460 s.

Saturday, December 5, 2009

Analog Science Fiction and Fact March 1978

Surprising issue. I wonder if this was a test of some sort? Two stories by first time authors, and one by someone who had published only one story earlier, and that in a minor market. And none of them never had any other stories in any of better magazines, and no more than one in any magazines. And all of them seem to be, well, lets say, slightly lower quality. Was Ben Bova bored, and picked a few stories out of the slush pile more or less in random?
Also, second part of a serial by Joan D. Vinge.

Moontrack • novelette by George W. Olney
Aliens have established a secret base on the moon. For some reason they destroy a Mars probe. Then they start to destroy orbital satellites. The first attack against the base used light infantry forces and was a disaster. The aliens happen to be extremely experienced in light infantry battle. So it is decided to use a mechanized infantry force against them. The aliens just don't happen to destroy the troop transports bringing in the forces to the moon, and they just happen to be totally unfamiliar with that sort of combat troops. The rest of the story feels like a war game campaign transcript told as a story, with practically no characterization at all. Very stupid, illogical, badly written, and boring story. *½

To Keep and Bear Arms • shortstory by Larry Matthews
This story is the reason I picked up this reason for reading. September issue had several letters from readers who were enraged by this. The story is a ironic story about guns, and what kind of consequences the freedom to bear arms might have if it is taken to ridiculous extent. Well, if it were my business, I would be for gun control. But this story is really, really bad and stupid, and badly written. So bad, that I find it surprising so many people were so offended by this. I think it is too bad as a story to be offended by. *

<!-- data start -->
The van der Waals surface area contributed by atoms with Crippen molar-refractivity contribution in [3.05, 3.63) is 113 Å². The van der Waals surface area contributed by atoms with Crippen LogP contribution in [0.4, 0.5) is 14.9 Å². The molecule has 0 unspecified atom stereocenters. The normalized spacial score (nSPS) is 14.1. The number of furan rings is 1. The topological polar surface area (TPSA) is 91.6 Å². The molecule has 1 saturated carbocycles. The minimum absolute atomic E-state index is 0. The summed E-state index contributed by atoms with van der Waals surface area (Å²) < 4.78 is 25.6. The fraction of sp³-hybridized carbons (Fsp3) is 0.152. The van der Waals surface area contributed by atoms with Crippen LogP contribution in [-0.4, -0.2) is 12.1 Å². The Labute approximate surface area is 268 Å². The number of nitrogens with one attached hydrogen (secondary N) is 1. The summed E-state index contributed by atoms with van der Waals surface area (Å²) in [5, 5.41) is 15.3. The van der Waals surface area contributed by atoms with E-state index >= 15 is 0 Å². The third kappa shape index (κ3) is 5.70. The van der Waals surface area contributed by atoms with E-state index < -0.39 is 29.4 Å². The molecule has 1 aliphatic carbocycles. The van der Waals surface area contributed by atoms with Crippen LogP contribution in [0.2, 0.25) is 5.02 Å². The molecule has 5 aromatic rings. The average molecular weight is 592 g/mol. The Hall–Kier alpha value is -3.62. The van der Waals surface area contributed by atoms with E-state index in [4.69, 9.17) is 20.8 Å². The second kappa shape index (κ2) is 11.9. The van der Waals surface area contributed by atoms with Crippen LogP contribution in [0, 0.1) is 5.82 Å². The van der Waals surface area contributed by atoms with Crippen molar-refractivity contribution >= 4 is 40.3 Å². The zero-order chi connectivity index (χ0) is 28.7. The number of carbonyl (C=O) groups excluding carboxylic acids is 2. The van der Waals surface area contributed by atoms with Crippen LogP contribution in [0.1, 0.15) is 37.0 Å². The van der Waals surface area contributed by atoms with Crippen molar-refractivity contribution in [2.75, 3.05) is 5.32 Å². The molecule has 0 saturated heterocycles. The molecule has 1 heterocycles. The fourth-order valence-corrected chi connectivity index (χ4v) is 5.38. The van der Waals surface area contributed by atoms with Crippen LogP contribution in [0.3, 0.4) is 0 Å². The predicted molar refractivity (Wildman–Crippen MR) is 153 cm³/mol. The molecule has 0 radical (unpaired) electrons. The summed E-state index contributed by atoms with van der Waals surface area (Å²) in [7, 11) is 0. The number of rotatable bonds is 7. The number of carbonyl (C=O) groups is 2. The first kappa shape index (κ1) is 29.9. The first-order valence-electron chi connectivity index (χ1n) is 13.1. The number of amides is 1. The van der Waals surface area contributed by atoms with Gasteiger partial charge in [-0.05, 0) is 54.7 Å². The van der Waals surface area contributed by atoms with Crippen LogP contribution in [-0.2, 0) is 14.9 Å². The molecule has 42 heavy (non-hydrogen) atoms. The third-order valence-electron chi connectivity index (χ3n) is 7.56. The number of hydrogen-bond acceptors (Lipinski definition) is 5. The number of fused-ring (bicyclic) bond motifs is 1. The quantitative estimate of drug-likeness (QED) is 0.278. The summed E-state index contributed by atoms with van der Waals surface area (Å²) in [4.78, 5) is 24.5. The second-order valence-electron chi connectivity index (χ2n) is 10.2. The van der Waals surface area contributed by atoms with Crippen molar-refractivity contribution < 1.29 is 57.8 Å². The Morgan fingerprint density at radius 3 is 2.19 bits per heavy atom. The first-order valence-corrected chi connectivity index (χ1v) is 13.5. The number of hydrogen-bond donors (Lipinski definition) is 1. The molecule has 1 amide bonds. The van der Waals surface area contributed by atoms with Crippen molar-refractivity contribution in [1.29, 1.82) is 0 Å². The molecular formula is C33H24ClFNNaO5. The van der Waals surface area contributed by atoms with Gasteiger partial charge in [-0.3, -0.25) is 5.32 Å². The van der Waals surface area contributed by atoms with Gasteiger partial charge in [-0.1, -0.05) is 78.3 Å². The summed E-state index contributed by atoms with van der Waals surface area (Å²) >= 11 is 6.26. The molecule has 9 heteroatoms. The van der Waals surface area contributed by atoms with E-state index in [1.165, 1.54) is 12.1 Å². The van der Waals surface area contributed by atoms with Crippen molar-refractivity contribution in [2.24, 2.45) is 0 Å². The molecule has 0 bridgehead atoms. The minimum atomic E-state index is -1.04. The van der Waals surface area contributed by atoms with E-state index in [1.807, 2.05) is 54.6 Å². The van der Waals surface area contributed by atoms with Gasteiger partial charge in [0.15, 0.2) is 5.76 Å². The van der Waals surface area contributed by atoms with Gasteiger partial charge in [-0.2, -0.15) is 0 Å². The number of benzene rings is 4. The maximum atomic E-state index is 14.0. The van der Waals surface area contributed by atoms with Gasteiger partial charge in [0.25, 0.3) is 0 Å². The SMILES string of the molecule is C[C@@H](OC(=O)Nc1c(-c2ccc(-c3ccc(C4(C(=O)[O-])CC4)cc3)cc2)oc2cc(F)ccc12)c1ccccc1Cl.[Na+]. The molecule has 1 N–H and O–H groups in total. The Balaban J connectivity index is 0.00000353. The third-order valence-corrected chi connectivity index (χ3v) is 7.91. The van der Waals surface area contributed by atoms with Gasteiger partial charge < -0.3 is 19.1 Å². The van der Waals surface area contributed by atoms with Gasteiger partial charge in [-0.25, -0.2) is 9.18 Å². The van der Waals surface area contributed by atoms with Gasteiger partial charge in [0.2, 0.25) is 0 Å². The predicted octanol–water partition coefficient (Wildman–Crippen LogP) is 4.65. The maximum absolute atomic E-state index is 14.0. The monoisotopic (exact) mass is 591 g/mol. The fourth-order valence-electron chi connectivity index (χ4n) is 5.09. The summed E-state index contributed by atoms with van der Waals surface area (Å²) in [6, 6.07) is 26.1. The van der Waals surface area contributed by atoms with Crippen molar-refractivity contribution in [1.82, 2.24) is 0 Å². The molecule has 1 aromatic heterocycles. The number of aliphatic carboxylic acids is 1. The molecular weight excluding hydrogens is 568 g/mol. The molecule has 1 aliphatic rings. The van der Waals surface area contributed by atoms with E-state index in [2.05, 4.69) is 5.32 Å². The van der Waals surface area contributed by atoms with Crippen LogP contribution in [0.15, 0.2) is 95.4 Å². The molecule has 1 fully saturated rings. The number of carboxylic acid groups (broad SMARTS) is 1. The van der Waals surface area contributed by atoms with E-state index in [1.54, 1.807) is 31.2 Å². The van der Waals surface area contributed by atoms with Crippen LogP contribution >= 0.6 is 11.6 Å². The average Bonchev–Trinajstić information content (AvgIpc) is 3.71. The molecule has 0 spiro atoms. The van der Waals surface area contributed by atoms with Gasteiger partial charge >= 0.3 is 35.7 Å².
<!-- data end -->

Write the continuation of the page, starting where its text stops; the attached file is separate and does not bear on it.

Too Much at Steak • shortstory by Gary D. Douglass
Wordplay about food. Mercifully short. No plot, no content, nothing interesting. *
The Broken Dome • novelette by Vonda N. McIntyre
I read the book version just less than a year ago and I liked it. However, not so much that I would reread it so soon.

Thursday, December 3, 2009

Analog Science Fiction and Fact September 1978

A large part of issue is taken by serial, Stardance II. I have read the book version a few years ago – liked it, but I am not going to reread it.

Banzai • novelette by Dean Ing
A deadly virus has killed everyone on earth. The only humans left alive are those living on a space station, and they are barely coping. They have mounted an expedition to earth to find vital supplies, or even a sort of cure for disease. But they find some evidence that there might be a survivor still alive...